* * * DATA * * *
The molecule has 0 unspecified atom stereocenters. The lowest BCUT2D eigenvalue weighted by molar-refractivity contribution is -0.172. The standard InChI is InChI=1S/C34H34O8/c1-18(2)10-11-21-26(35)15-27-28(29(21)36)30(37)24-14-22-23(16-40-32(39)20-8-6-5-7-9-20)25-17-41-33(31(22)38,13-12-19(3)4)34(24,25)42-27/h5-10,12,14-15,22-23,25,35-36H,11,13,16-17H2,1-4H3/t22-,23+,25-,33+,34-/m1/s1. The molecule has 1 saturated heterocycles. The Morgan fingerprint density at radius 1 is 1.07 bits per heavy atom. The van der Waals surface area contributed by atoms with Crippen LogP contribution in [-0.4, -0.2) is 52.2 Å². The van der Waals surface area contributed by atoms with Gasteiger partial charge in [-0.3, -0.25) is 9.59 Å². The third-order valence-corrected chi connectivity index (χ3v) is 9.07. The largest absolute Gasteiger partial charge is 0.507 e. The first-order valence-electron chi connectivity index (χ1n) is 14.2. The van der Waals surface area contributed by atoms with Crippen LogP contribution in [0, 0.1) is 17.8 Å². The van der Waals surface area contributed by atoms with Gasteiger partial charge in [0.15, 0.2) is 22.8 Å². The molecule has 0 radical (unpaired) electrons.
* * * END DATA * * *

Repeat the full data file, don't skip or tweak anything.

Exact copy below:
The molecule has 0 unspecified atom stereocenters. The lowest BCUT2D eigenvalue weighted by molar-refractivity contribution is -0.172. The standard InChI is InChI=1S/C34H34O8/c1-18(2)10-11-21-26(35)15-27-28(29(21)36)30(37)24-14-22-23(16-40-32(39)20-8-6-5-7-9-20)25-17-41-33(31(22)38,13-12-19(3)4)34(24,25)42-27/h5-10,12,14-15,22-23,25,35-36H,11,13,16-17H2,1-4H3/t22-,23+,25-,33+,34-/m1/s1. The molecule has 1 saturated heterocycles. The Morgan fingerprint density at radius 1 is 1.07 bits per heavy atom. The van der Waals surface area contributed by atoms with Crippen LogP contribution in [-0.4, -0.2) is 52.2 Å². The van der Waals surface area contributed by atoms with Gasteiger partial charge in [-0.3, -0.25) is 9.59 Å². The third-order valence-corrected chi connectivity index (χ3v) is 9.07. The largest absolute Gasteiger partial charge is 0.507 e. The first-order valence-electron chi connectivity index (χ1n) is 14.2. The van der Waals surface area contributed by atoms with Crippen LogP contribution in [0, 0.1) is 17.8 Å². The van der Waals surface area contributed by atoms with Gasteiger partial charge in [0.15, 0.2) is 22.8 Å². The molecule has 0 radical (unpaired) electrons.